ICE not FIRE will propel city’s future economic growth, Spitzer says

Finance, insurance and real estate lose ground to creative, information industries

At this morning’s meeting of the Real Estate Principals Group, former New York Governor Eliot Spitzer bemoaned the state of American political discourse — “this is negative sum politics” — and called for a return to “Glass-Steagall era” banking.

The breakfast meeting, which the group calls “a collegial forum for candid discussion of matters of key importance to investors and senior real estate and finance executives,” was held at Club 101, at 101 Park Avenue, and included guests such as Francis Greenburger, founder of Time Equities, Harry Dublinsky, a former controller for Forest City Ratner and Jeffrey Moerdler, head of the real estate practice at Mintz Levin.

Spitzer blamed a stratification of wealth for “increasingly vitriolic politics,” which he said distract us from “making ourselves competitive in a way that will permit long-term growth.” He cited a lack of cooperation between the parties as evidence of the “negative sum” approach to politics that has made meaningful reform in the banking sector elusive.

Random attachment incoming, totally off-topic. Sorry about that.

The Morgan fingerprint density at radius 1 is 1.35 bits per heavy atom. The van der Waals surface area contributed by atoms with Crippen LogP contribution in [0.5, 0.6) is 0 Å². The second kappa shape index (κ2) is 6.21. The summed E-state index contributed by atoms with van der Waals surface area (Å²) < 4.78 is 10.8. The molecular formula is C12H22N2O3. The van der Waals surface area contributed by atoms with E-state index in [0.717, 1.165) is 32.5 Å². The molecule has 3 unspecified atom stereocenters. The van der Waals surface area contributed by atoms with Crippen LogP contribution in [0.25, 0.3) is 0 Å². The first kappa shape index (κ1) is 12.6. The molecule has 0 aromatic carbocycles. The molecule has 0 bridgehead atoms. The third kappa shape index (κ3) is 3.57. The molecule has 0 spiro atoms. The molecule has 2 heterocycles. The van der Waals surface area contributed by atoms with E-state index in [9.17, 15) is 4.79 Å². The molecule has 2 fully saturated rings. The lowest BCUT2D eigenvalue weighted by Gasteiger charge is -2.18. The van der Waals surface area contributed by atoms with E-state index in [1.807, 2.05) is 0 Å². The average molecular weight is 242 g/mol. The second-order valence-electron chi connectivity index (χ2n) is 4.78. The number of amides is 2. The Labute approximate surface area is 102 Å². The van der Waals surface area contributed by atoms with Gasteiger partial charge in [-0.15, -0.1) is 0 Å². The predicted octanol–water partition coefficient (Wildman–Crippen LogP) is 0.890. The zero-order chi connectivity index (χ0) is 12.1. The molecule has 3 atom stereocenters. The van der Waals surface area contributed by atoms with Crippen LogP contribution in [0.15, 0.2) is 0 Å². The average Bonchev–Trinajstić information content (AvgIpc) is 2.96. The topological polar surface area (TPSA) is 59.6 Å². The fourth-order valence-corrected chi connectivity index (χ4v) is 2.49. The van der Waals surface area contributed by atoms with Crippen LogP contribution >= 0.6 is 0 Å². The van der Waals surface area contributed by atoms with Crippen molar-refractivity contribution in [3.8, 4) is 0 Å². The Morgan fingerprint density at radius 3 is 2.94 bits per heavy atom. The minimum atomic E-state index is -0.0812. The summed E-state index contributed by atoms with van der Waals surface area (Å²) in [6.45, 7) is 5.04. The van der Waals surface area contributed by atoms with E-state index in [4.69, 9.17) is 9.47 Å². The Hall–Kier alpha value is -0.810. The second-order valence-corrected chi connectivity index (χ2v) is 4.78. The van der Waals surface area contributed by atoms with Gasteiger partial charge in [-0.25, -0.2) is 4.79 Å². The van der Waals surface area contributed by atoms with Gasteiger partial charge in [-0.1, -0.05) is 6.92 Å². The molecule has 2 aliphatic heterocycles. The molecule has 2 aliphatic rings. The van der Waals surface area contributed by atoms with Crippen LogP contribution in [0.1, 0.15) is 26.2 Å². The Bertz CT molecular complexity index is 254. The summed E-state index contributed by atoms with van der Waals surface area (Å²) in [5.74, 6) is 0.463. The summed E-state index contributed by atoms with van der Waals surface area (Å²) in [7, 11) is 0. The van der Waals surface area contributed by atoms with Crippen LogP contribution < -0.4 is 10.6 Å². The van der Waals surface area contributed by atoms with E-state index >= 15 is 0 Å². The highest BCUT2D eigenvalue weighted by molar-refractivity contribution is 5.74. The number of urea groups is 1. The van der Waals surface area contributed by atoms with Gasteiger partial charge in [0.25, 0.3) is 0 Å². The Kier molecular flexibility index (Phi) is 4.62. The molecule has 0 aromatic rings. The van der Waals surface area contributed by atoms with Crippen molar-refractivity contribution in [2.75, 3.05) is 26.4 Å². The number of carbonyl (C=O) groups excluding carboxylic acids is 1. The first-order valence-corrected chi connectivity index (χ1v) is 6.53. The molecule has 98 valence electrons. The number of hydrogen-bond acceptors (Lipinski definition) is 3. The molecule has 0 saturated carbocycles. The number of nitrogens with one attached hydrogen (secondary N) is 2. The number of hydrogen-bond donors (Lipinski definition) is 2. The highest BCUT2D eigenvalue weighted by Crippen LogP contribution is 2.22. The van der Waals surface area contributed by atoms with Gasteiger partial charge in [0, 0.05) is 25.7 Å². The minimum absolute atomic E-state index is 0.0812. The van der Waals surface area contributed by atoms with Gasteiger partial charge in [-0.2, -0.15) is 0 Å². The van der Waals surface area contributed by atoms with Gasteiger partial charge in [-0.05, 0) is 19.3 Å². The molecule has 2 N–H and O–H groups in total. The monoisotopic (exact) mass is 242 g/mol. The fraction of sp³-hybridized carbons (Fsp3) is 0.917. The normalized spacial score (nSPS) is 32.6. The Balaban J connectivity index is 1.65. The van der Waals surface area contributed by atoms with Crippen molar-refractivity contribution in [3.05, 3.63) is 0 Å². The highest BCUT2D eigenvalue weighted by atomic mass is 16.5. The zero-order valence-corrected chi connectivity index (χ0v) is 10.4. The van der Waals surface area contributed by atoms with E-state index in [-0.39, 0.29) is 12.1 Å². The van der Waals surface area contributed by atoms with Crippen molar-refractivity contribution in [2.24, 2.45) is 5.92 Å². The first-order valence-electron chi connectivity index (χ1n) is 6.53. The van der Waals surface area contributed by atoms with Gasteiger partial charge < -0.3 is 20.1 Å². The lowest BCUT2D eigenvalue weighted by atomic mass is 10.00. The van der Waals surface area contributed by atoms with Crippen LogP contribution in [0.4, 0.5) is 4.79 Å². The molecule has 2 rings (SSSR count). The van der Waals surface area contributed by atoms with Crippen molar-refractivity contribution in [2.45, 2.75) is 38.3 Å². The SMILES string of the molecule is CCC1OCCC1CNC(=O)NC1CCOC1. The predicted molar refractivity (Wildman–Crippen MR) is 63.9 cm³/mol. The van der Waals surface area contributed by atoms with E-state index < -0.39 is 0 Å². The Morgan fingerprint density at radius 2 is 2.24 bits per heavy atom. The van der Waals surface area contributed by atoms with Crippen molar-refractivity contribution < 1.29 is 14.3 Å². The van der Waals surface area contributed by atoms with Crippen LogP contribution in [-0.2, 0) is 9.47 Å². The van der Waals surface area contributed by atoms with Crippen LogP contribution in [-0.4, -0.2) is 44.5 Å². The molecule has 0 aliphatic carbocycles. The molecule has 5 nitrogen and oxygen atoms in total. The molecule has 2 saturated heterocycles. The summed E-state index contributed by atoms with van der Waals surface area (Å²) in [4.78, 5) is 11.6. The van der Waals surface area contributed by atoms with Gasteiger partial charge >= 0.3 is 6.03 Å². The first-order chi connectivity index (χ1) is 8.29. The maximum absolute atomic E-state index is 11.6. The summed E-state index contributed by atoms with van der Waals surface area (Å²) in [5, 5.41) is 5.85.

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But in New York, as a “global city,” we can still expect our economy and therefore our real estate sector to thrive, the former New York State Attorney General said. Already the main growth sectors in New York City have become ICE, not FIRE, he said. The ICE sectors — which he described as “intellectual, cultural and educational industries” — will be what drives the city’s future growth, if we can sustain our recovery from the Lehman debacle. Meanwhile, FIRE — finance, insurance and real estate — is on its way out, as The Real Deal has previously reported.

And what would hasten our recovery? Spitzer did not mince words. He argued for an increase in financial regulation — even as he admitted that regulation can slow business — and an end to the thinking wherein “what used to be called a conflict of interest is now called a synergy.” He called for the return of the Glass-Steagall Act, the banking legislation that was enacted after the stock market crash and repealed in late 1999.

He also said that banks with Federal Deposit Insurance Corporation and other federal backing should not have hedge funds, and called ratings agencies “a joke.”